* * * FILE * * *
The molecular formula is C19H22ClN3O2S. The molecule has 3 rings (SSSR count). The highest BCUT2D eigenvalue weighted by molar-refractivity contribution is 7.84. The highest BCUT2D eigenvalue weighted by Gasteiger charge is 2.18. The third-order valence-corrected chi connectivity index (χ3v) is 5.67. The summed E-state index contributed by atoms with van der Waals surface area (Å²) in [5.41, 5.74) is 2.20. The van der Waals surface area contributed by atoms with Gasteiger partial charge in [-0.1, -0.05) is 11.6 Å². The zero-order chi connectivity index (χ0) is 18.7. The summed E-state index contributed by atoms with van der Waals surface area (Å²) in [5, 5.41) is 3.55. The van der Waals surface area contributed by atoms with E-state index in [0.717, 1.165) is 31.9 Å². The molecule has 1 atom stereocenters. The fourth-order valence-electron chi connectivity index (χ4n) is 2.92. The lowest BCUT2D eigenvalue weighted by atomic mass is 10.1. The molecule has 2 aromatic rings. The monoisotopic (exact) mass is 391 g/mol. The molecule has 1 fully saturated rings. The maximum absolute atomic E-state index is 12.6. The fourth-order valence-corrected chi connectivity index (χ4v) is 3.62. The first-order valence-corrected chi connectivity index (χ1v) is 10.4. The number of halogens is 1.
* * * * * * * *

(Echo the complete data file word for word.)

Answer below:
The molecular formula is C19H22ClN3O2S. The molecule has 3 rings (SSSR count). The highest BCUT2D eigenvalue weighted by molar-refractivity contribution is 7.84. The highest BCUT2D eigenvalue weighted by Gasteiger charge is 2.18. The third-order valence-corrected chi connectivity index (χ3v) is 5.67. The summed E-state index contributed by atoms with van der Waals surface area (Å²) in [5.41, 5.74) is 2.20. The van der Waals surface area contributed by atoms with Gasteiger partial charge in [-0.1, -0.05) is 11.6 Å². The zero-order chi connectivity index (χ0) is 18.7. The summed E-state index contributed by atoms with van der Waals surface area (Å²) in [5, 5.41) is 3.55. The van der Waals surface area contributed by atoms with E-state index in [0.717, 1.165) is 31.9 Å². The molecule has 1 atom stereocenters. The fourth-order valence-electron chi connectivity index (χ4n) is 2.92. The lowest BCUT2D eigenvalue weighted by atomic mass is 10.1. The molecule has 2 aromatic rings. The monoisotopic (exact) mass is 391 g/mol. The molecule has 1 fully saturated rings. The maximum absolute atomic E-state index is 12.6. The fourth-order valence-corrected chi connectivity index (χ4v) is 3.62. The first-order valence-corrected chi connectivity index (χ1v) is 10.4. The number of halogens is 1.